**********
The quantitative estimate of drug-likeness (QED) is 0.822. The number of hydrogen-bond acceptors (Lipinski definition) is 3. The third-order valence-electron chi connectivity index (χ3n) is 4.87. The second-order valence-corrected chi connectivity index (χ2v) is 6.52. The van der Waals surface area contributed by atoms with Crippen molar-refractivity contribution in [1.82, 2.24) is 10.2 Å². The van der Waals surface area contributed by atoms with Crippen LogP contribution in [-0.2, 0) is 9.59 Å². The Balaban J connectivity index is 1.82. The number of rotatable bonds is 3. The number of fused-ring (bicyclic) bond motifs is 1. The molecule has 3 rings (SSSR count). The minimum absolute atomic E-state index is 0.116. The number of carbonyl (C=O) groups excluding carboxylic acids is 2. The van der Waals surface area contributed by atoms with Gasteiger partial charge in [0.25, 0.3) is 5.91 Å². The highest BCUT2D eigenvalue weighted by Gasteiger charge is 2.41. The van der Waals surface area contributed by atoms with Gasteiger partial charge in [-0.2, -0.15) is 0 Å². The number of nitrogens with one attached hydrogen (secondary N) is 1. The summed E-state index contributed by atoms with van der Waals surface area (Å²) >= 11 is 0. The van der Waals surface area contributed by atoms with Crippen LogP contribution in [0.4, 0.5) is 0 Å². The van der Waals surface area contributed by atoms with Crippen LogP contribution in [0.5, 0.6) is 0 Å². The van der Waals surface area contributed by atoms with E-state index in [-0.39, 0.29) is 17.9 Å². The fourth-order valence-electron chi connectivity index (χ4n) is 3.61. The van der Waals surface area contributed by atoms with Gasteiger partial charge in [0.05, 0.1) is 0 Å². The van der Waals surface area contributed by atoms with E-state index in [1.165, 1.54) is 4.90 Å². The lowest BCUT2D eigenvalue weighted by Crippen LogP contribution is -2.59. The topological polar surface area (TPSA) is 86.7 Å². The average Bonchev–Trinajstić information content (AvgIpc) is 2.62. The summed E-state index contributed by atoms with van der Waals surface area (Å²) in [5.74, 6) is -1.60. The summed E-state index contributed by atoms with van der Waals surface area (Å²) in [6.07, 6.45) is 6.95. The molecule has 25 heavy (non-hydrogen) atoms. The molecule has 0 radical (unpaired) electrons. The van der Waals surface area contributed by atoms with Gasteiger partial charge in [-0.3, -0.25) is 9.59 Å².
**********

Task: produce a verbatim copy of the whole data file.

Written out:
The quantitative estimate of drug-likeness (QED) is 0.822. The number of hydrogen-bond acceptors (Lipinski definition) is 3. The third-order valence-electron chi connectivity index (χ3n) is 4.87. The second-order valence-corrected chi connectivity index (χ2v) is 6.52. The van der Waals surface area contributed by atoms with Crippen molar-refractivity contribution in [1.82, 2.24) is 10.2 Å². The van der Waals surface area contributed by atoms with Crippen LogP contribution in [-0.2, 0) is 9.59 Å². The Balaban J connectivity index is 1.82. The number of rotatable bonds is 3. The number of fused-ring (bicyclic) bond motifs is 1. The molecule has 3 rings (SSSR count). The minimum absolute atomic E-state index is 0.116. The number of carbonyl (C=O) groups excluding carboxylic acids is 2. The van der Waals surface area contributed by atoms with Gasteiger partial charge in [0.25, 0.3) is 5.91 Å². The highest BCUT2D eigenvalue weighted by Gasteiger charge is 2.41. The van der Waals surface area contributed by atoms with Gasteiger partial charge in [-0.2, -0.15) is 0 Å². The number of nitrogens with one attached hydrogen (secondary N) is 1. The summed E-state index contributed by atoms with van der Waals surface area (Å²) >= 11 is 0. The van der Waals surface area contributed by atoms with Crippen LogP contribution in [0.4, 0.5) is 0 Å². The van der Waals surface area contributed by atoms with Crippen LogP contribution in [0.5, 0.6) is 0 Å². The van der Waals surface area contributed by atoms with E-state index in [-0.39, 0.29) is 17.9 Å². The fourth-order valence-electron chi connectivity index (χ4n) is 3.61. The van der Waals surface area contributed by atoms with Gasteiger partial charge in [0.05, 0.1) is 0 Å². The van der Waals surface area contributed by atoms with E-state index in [1.165, 1.54) is 4.90 Å². The lowest BCUT2D eigenvalue weighted by Crippen LogP contribution is -2.59. The topological polar surface area (TPSA) is 86.7 Å². The average Bonchev–Trinajstić information content (AvgIpc) is 2.62. The summed E-state index contributed by atoms with van der Waals surface area (Å²) in [5.74, 6) is -1.60. The summed E-state index contributed by atoms with van der Waals surface area (Å²) in [6.07, 6.45) is 6.95. The molecule has 25 heavy (non-hydrogen) atoms. The molecule has 0 radical (unpaired) electrons. The van der Waals surface area contributed by atoms with Gasteiger partial charge in [-0.3, -0.25) is 9.59 Å².